Ebron had dated Bryant during high school and continued seeing him when he became a Laker, according to her brother, Brandon Ebron.
Bryant married Vanessa Laine in a private April 2001 ceremony at St. Edward Roman Catholic Church in Dana Point. His best man was his best friend and cousin, John Cox IV, a University of San Francisco basketball player.
Joe Bryant did not attend. Neither did Robert Laine, "for personal reasons," he said.
That September, the couple returned to Philadelphia, a hometown that boos Bryant whenever he plays the 76ers, to attend the funeral of Kobe Bryant's grandfather, John Cox Jr.
Cox, father of Chubby Cox, was a firefighter who cooked the teenage Bryant hamburgers and sent him NBA tapes in Italy.
"They sat next to me and held my hand," Chubby Cox, 47, said. "Now, I'm keeping my faith for them. They are a good couple. They understand the importance of family."
The young marriage seemed strong as Bryant was photographed embracing Vanessa on his lap during the Lakers 2002 postseason celebrations. People did not expect what was to unfold in the past two months for Kobe Bryant.
"How well does anybody know him?" Robert Laine said. "I know him as well as anybody knows their son-in-law."
Accused in Colorado
More than a month ago, Bryant traveled to Colorado to get treatment for his sore right knee at the Steadman-Hawkins Clinic in Vail, Colo.
Bryant and three bodyguards arrived in Colorado on June 30 and checked into the exclusive Lodge and Spa at Cordillera, a 56-room resort.
What happened that evening in a $600-a-night deluxe suite between Bryant and a 19-year-old Eagle woman is the subject of the criminal case. The woman's name is being withheld to protect victims in sexual-assault cases.
"She said it was late, so she went to deliver him something," Ashley Scriver, 19, said in describing a conversation she had with her best friend. "She said he was very nice, playing it cool, totally playing off his image. Then he just went crazy," Scriver said.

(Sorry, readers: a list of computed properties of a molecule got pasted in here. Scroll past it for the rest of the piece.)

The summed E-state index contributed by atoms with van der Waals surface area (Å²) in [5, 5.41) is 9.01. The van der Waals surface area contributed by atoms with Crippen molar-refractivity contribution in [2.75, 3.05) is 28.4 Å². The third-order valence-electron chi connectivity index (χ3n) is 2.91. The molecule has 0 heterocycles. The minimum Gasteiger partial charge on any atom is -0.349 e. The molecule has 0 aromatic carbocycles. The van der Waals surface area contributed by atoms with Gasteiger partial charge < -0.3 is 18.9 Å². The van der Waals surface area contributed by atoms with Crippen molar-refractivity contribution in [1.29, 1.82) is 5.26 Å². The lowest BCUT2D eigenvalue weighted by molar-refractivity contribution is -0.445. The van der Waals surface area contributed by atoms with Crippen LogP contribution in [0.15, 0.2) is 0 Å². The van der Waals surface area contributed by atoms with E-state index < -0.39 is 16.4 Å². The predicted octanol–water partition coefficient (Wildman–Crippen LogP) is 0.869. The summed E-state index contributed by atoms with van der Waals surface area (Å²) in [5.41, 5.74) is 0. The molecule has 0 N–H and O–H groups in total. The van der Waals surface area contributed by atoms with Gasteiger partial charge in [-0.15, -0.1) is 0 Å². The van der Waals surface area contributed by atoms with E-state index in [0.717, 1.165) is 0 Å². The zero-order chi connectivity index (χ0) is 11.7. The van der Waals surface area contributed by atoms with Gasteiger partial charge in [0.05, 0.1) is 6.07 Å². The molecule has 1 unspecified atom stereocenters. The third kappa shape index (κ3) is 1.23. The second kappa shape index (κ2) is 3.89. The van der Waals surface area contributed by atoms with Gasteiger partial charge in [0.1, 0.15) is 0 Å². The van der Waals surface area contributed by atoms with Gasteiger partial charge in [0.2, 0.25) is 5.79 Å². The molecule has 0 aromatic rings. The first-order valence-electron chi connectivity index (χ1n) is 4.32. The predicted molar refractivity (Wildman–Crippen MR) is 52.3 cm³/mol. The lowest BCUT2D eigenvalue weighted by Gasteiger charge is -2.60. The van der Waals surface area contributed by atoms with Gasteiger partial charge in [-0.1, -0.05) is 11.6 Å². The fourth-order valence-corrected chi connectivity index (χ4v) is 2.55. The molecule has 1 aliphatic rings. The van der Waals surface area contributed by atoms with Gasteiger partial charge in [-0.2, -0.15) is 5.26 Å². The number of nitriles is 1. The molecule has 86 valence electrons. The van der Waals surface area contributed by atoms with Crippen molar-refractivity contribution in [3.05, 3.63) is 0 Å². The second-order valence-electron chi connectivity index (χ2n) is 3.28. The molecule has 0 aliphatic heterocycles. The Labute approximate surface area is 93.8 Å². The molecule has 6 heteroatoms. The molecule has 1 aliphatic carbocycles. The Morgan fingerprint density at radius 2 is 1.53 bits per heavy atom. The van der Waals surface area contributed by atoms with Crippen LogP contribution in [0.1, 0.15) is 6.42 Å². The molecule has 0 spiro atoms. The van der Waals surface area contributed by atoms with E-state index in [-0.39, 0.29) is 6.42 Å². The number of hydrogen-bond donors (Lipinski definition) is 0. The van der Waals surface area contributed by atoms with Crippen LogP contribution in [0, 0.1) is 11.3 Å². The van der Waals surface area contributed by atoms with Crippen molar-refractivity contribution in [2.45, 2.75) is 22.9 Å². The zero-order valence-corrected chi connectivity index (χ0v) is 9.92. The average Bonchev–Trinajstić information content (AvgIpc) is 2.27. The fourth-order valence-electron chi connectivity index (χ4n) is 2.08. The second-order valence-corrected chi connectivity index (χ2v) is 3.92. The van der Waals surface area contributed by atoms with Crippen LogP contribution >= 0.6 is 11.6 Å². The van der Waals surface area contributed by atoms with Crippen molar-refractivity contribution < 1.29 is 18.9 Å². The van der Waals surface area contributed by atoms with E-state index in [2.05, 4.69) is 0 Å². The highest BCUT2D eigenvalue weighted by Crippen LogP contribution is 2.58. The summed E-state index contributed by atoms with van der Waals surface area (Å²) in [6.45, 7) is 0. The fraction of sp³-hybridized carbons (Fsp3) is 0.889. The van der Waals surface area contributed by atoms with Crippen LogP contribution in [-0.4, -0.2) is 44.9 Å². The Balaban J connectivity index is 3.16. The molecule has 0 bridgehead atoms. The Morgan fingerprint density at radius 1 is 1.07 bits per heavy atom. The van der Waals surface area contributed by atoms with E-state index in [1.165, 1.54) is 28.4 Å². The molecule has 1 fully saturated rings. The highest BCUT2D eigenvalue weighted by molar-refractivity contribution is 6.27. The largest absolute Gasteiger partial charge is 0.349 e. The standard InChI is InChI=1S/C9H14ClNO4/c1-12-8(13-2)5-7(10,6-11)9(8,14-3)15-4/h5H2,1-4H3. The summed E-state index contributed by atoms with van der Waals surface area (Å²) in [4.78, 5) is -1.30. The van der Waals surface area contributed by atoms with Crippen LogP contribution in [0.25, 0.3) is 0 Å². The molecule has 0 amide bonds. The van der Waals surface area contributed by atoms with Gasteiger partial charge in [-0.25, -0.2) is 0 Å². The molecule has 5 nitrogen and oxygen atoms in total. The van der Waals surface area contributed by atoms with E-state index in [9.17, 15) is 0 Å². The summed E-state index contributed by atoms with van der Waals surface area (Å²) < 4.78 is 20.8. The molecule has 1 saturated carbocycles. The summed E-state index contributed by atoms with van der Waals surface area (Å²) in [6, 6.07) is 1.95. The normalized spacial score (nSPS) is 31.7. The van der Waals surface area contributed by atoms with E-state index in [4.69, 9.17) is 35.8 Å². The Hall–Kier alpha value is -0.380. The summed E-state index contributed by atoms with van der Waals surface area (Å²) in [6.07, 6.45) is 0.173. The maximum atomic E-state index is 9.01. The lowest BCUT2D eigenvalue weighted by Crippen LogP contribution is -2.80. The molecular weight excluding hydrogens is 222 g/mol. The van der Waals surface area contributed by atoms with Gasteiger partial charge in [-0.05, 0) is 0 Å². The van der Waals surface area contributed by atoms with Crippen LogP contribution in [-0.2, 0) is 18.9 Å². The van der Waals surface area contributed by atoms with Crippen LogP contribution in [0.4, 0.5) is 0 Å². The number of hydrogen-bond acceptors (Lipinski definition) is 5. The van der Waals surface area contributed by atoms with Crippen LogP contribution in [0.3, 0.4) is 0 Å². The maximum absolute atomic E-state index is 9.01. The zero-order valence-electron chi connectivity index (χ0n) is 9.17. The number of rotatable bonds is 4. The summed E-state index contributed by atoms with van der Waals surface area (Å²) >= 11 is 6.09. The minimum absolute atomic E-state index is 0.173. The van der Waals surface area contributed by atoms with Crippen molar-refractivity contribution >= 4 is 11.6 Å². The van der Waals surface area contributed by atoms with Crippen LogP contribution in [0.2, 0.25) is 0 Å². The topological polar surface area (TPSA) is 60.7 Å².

On July 1, Bryant went to Vail for arthroscopic knee surgery; the woman and her parents went to the Eagle County Sheriff's Department to report a sexual assault.
Around 11 p.m. that night, police questioned Bryant at the lodge for about two hours. Authorities then took Bryant 50 miles west to Valley View Hospital in Glenwood Springs.
Around 2:30 a.m. July 2, three of Bryant's bodyguards called Vail Taxi for a ride from the lodge to the hospital. They asked driver Terry O'Brien to dim the cab's interior lights and turn up the radio while they made cell-phone calls.
"One man said they were on their way to pick up a friend who was 'having the worst day of his life,'" O'Brien said.
O'Brien picked up Bryant at the hospital, where Bryant is believed to have provided samples for DNA testing.
By the night of July 2, Bryant and his entourage had left Colorado. The next day, a warrant was issued to the Eagle County Sheriff's Department for Bryant's arrest on suspicion of sexual assault.
Bryant turned himself in.
On July 18, the day he was charged, Kobe and Vanessa Bryant appeared at a news conference at Staples Center in Los Angeles.
In a beige sweater and blue jeans, a worn Bryant held out a chair for his wife, sat in front of the microphone, clutched her hand above the table and told the world that he had committed adultery, thereby opening the life he had obsessively guarded.
"I didn't force her to do anything against her will. I'm innocent," he said. "I sit here in front of you guys furious at myself, disgusted at myself for making a mistake of adultery."
Everyone watched and wondered about the Kobe Bryant they thought they knew and whether he was capable of hurting a woman.
Harris, the former Lakers coach said, "I stand by Kobe as a young man of great strength of character. Like anyone, he is capable of a fall, but I cannot see violence in his nature on the court or in life."
Brandon Ebron said, "The Kobe I knew before, I couldn't see him doing anything like that. He wasn't aggressive."
From Philadelphia, Chubby Cox would later call his nephew.
"He's trying to be strong, to learn from this mistake [adultery], and live up to what he has done. We all make mistakes."
The last time most people saw Bryant was the day he admitted, "I'm a human being, I'm a man like everybody else. I mourn, I cry, just like everybody else."
Which is something he can no longer hide.
Copyright © 2015, The Baltimore Sun